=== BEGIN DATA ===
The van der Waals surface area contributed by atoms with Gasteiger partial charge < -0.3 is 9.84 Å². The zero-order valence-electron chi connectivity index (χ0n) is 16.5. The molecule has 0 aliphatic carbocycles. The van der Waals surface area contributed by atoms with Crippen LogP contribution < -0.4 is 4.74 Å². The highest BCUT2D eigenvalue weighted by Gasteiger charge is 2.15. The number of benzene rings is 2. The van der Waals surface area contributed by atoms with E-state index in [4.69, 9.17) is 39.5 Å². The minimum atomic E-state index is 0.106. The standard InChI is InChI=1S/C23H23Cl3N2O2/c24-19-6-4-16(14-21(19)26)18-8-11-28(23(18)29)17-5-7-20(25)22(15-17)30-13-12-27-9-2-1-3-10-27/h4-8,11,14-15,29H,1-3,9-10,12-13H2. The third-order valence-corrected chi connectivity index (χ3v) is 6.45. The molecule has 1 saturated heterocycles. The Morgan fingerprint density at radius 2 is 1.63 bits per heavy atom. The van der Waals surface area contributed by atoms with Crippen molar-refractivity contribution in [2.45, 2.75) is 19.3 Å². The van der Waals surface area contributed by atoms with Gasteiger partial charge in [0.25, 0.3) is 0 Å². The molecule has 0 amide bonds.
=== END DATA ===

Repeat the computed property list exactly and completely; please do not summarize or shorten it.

The van der Waals surface area contributed by atoms with Gasteiger partial charge < -0.3 is 9.84 Å². The zero-order valence-electron chi connectivity index (χ0n) is 16.5. The molecule has 0 aliphatic carbocycles. The van der Waals surface area contributed by atoms with Crippen LogP contribution < -0.4 is 4.74 Å². The highest BCUT2D eigenvalue weighted by Gasteiger charge is 2.15. The number of benzene rings is 2. The van der Waals surface area contributed by atoms with E-state index in [4.69, 9.17) is 39.5 Å². The minimum atomic E-state index is 0.106. The standard InChI is InChI=1S/C23H23Cl3N2O2/c24-19-6-4-16(14-21(19)26)18-8-11-28(23(18)29)17-5-7-20(25)22(15-17)30-13-12-27-9-2-1-3-10-27/h4-8,11,14-15,29H,1-3,9-10,12-13H2. The third-order valence-corrected chi connectivity index (χ3v) is 6.45. The molecule has 1 saturated heterocycles. The Morgan fingerprint density at radius 2 is 1.63 bits per heavy atom. The van der Waals surface area contributed by atoms with Crippen molar-refractivity contribution in [2.45, 2.75) is 19.3 Å². The van der Waals surface area contributed by atoms with Gasteiger partial charge in [0.25, 0.3) is 0 Å². The molecule has 0 amide bonds.